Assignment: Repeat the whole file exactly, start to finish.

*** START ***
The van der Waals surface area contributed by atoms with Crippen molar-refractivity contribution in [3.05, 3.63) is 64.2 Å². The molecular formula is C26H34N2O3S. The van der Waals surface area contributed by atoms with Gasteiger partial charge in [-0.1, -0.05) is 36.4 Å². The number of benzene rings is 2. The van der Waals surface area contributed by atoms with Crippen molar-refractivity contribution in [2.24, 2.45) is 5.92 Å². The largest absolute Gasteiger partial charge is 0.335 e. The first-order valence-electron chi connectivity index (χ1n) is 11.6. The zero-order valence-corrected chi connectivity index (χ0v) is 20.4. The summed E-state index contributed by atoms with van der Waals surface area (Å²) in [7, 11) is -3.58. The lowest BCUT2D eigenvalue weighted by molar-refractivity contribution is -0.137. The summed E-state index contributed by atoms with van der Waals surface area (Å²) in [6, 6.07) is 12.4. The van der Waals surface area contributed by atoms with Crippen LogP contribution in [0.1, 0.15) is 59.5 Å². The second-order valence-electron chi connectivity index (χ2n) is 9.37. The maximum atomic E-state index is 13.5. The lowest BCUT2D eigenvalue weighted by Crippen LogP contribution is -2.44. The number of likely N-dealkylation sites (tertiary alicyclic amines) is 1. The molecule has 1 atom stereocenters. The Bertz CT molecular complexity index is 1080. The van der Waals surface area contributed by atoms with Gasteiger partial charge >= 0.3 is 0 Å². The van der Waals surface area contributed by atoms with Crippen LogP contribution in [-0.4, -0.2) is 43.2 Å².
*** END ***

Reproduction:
The van der Waals surface area contributed by atoms with Crippen molar-refractivity contribution in [3.05, 3.63) is 64.2 Å². The molecular formula is C26H34N2O3S. The van der Waals surface area contributed by atoms with Gasteiger partial charge in [-0.1, -0.05) is 36.4 Å². The number of benzene rings is 2. The van der Waals surface area contributed by atoms with Crippen molar-refractivity contribution in [2.24, 2.45) is 5.92 Å². The largest absolute Gasteiger partial charge is 0.335 e. The first-order valence-electron chi connectivity index (χ1n) is 11.6. The zero-order valence-corrected chi connectivity index (χ0v) is 20.4. The summed E-state index contributed by atoms with van der Waals surface area (Å²) in [7, 11) is -3.58. The lowest BCUT2D eigenvalue weighted by molar-refractivity contribution is -0.137. The summed E-state index contributed by atoms with van der Waals surface area (Å²) in [6, 6.07) is 12.4. The van der Waals surface area contributed by atoms with Crippen LogP contribution in [0.1, 0.15) is 59.5 Å². The second-order valence-electron chi connectivity index (χ2n) is 9.37. The maximum atomic E-state index is 13.5. The lowest BCUT2D eigenvalue weighted by Crippen LogP contribution is -2.44. The number of likely N-dealkylation sites (tertiary alicyclic amines) is 1. The molecule has 1 atom stereocenters. The Bertz CT molecular complexity index is 1080. The van der Waals surface area contributed by atoms with Gasteiger partial charge >= 0.3 is 0 Å². The van der Waals surface area contributed by atoms with Crippen LogP contribution in [-0.4, -0.2) is 43.2 Å².